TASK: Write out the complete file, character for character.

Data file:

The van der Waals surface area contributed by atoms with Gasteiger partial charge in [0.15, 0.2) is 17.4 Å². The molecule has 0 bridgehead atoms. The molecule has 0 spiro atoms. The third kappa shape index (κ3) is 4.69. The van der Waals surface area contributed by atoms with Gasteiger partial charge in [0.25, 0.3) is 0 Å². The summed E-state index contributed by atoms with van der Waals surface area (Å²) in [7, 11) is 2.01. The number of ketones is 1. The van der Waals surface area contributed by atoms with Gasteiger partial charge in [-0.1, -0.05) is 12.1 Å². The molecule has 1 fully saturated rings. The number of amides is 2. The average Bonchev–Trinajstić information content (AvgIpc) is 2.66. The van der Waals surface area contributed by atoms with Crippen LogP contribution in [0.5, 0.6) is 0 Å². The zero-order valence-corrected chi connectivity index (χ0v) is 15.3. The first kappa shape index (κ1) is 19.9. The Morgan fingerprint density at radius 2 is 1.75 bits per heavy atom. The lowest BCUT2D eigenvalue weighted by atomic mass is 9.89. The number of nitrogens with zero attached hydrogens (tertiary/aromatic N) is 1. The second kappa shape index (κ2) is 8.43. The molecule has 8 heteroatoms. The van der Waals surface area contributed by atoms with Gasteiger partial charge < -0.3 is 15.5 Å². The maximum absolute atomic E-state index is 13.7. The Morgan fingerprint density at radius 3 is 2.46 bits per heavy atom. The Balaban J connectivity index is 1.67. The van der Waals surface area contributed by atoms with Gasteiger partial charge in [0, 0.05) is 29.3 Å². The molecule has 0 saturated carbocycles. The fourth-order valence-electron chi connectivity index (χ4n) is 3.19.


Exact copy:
The van der Waals surface area contributed by atoms with Gasteiger partial charge in [0.15, 0.2) is 17.4 Å². The molecule has 0 bridgehead atoms. The molecule has 0 spiro atoms. The third kappa shape index (κ3) is 4.69. The van der Waals surface area contributed by atoms with Gasteiger partial charge in [0.25, 0.3) is 0 Å². The summed E-state index contributed by atoms with van der Waals surface area (Å²) in [7, 11) is 2.01. The number of ketones is 1. The van der Waals surface area contributed by atoms with Gasteiger partial charge in [-0.1, -0.05) is 12.1 Å². The molecule has 1 fully saturated rings. The number of amides is 2. The average Bonchev–Trinajstić information content (AvgIpc) is 2.66. The van der Waals surface area contributed by atoms with Crippen LogP contribution in [0.5, 0.6) is 0 Å². The zero-order valence-corrected chi connectivity index (χ0v) is 15.3. The first kappa shape index (κ1) is 19.9. The Morgan fingerprint density at radius 2 is 1.75 bits per heavy atom. The lowest BCUT2D eigenvalue weighted by atomic mass is 9.89. The number of nitrogens with zero attached hydrogens (tertiary/aromatic N) is 1. The second kappa shape index (κ2) is 8.43. The molecule has 8 heteroatoms. The van der Waals surface area contributed by atoms with Gasteiger partial charge < -0.3 is 15.5 Å². The maximum absolute atomic E-state index is 13.7. The Morgan fingerprint density at radius 3 is 2.46 bits per heavy atom. The Balaban J connectivity index is 1.67. The van der Waals surface area contributed by atoms with Gasteiger partial charge in [0, 0.05) is 29.3 Å². The molecule has 0 saturated carbocycles. The fourth-order valence-electron chi connectivity index (χ4n) is 3.19.